# Linear regression on grouped data

I have a sample composed by 200.000 projects. Each project is defined according to its size ($S$) and the presence of active users ($U$). The values for $S$ are greater than zero; on the other hand, $U$ is a binary variable (1 if the project has active users, 0 otherwise).

I would like to check if $S$ and $U$ are related each other.

Since I was not able to find a direct relation between $S$ and $U$, I've ordered the projects according to their sizes (ascending order). Then I've grouped the projects in 10 groups (20.000 projects per group), and for each group, I've counted the number of projects having active users.

Since it seems that the number of projects having active users increases from one group to the next one, I would like to know how to proceed. It makes sense to run a linear regression analysis between the sum of project sizes per group and the number of active users per group? I should use a correlation test? • Why are there 12 points? What is the underlying question of interest? May 11, 2014 at 23:54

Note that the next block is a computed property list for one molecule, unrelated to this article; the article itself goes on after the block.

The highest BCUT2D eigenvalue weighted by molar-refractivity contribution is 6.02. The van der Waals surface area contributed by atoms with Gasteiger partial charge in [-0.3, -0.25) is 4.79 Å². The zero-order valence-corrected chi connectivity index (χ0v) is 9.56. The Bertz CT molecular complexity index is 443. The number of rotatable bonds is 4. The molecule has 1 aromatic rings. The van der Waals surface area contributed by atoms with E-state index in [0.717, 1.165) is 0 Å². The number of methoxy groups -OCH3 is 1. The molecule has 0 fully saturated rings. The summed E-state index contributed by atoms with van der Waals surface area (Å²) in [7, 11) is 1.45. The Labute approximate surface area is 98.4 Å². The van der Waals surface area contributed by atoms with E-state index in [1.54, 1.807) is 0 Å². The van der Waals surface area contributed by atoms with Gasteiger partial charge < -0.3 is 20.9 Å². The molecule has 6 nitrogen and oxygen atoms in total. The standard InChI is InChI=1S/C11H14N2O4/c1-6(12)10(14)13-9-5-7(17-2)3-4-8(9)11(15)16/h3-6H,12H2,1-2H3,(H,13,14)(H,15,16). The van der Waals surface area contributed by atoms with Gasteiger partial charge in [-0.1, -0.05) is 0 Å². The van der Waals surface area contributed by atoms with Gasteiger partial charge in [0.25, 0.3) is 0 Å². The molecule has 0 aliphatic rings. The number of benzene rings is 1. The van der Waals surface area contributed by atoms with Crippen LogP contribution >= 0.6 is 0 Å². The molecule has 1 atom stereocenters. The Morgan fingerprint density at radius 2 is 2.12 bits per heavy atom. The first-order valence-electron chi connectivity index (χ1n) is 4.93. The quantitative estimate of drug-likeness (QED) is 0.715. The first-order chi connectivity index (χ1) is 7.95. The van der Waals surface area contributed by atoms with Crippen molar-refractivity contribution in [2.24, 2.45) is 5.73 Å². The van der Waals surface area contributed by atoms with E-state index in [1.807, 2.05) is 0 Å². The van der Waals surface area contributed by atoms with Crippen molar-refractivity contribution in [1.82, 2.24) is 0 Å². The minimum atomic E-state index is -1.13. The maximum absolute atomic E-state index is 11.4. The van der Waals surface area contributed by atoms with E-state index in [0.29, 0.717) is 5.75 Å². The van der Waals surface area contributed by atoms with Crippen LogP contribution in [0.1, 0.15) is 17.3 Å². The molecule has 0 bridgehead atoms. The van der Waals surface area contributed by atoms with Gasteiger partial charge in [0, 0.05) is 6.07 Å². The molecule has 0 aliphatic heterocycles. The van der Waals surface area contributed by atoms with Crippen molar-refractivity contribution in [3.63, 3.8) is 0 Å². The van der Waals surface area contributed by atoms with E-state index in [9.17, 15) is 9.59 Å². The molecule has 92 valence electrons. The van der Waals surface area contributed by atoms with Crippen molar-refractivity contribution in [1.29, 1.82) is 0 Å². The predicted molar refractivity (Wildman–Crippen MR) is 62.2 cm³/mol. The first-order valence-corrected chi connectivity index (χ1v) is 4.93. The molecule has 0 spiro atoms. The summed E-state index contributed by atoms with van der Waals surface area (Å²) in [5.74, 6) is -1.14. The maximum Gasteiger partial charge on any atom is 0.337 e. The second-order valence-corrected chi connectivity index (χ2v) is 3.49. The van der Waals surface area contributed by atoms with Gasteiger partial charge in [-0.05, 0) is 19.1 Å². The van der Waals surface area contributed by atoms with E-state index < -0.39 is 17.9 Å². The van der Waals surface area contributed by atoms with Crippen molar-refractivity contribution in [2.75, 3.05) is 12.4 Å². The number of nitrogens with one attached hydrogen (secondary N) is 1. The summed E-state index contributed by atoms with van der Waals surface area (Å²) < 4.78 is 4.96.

(I can't comment yet.) I'm assuming you tried a t-test or a non-parametric version, or those tests don't answer your question. In addition to your linear regression approach, you might also consider a logistic regression on the ungrouped data, which would avoid the possibly arbitrary grouping step.

• thanks for answering, why I should run the Mann-Whitney-Wilcoxon test, in this case? Apr 7, 2014 at 17:39

So, to rephrase, you want to know if the size $S$ of active projects ($U=1$) is greater than that of inactive ones ($U=0$)? And you don't have any other information on any of the projects?

In that case, your analysis is a simple unpaired t test, comparing the size of the active projects to the inactive ones - no need for regression, correlation, or arbitrary groupings.

I agree with user42628 that grouping doesn't help here much and that logistic regression sounds like a good idea with this data. In this approach you would predict if the project have active users by its size. It is better approach that correlation (that is problematic because one of your variables is binary), because it also gives you more information that just strength of relation between those variables.

I personally wouldn't use t-test because it would only tell you if both groups differ, on average, in size - as for me it doesn't sound interesting. With logistic regression you would know how size (or its log) influences a probability of having active users.

Also, form your plot I see that there is an outlier in your data (lower right corner of the plot), so you have to decide what to do with it. It will certainly influence your results. But this is a different topic.